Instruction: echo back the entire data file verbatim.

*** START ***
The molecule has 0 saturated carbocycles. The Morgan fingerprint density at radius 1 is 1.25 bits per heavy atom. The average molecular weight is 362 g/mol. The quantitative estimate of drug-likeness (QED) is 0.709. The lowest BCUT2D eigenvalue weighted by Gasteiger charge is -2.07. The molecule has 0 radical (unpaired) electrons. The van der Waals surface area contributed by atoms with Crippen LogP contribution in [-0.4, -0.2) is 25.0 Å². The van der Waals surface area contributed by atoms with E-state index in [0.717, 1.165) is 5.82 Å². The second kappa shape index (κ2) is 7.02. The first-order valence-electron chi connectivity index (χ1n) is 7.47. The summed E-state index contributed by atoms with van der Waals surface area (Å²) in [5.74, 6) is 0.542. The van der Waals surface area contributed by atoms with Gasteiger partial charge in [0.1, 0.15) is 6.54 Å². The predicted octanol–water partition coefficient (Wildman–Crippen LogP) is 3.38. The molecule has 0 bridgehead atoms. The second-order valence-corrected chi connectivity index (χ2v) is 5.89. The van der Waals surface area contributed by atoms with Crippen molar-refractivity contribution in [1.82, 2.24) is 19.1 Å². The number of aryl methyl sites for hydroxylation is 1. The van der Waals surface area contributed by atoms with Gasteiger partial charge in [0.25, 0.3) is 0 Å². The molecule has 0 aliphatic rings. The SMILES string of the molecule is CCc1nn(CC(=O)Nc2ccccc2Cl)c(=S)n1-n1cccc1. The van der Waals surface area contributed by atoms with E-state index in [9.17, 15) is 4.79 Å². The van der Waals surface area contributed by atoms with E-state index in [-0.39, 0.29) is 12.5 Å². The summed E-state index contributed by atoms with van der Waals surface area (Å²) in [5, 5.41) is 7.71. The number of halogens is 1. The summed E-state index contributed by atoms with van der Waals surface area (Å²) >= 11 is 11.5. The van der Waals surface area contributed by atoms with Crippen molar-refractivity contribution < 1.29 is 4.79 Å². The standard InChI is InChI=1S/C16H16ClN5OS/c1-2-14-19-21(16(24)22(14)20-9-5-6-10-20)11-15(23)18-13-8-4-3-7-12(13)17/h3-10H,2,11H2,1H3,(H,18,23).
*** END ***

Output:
The molecule has 0 saturated carbocycles. The Morgan fingerprint density at radius 1 is 1.25 bits per heavy atom. The average molecular weight is 362 g/mol. The quantitative estimate of drug-likeness (QED) is 0.709. The lowest BCUT2D eigenvalue weighted by Gasteiger charge is -2.07. The molecule has 0 radical (unpaired) electrons. The van der Waals surface area contributed by atoms with Crippen LogP contribution in [-0.4, -0.2) is 25.0 Å². The van der Waals surface area contributed by atoms with E-state index in [0.717, 1.165) is 5.82 Å². The second kappa shape index (κ2) is 7.02. The first-order valence-electron chi connectivity index (χ1n) is 7.47. The summed E-state index contributed by atoms with van der Waals surface area (Å²) in [5.74, 6) is 0.542. The van der Waals surface area contributed by atoms with Gasteiger partial charge in [0.1, 0.15) is 6.54 Å². The predicted octanol–water partition coefficient (Wildman–Crippen LogP) is 3.38. The molecule has 0 bridgehead atoms. The second-order valence-corrected chi connectivity index (χ2v) is 5.89. The van der Waals surface area contributed by atoms with Crippen molar-refractivity contribution in [1.82, 2.24) is 19.1 Å². The number of aryl methyl sites for hydroxylation is 1. The van der Waals surface area contributed by atoms with Gasteiger partial charge in [0.25, 0.3) is 0 Å². The molecule has 0 aliphatic rings. The SMILES string of the molecule is CCc1nn(CC(=O)Nc2ccccc2Cl)c(=S)n1-n1cccc1. The van der Waals surface area contributed by atoms with E-state index in [9.17, 15) is 4.79 Å². The van der Waals surface area contributed by atoms with E-state index in [-0.39, 0.29) is 12.5 Å². The summed E-state index contributed by atoms with van der Waals surface area (Å²) in [5, 5.41) is 7.71. The number of halogens is 1. The summed E-state index contributed by atoms with van der Waals surface area (Å²) >= 11 is 11.5. The van der Waals surface area contributed by atoms with Crippen molar-refractivity contribution < 1.29 is 4.79 Å². The standard InChI is InChI=1S/C16H16ClN5OS/c1-2-14-19-21(16(24)22(14)20-9-5-6-10-20)11-15(23)18-13-8-4-3-7-12(13)17/h3-10H,2,11H2,1H3,(H,18,23).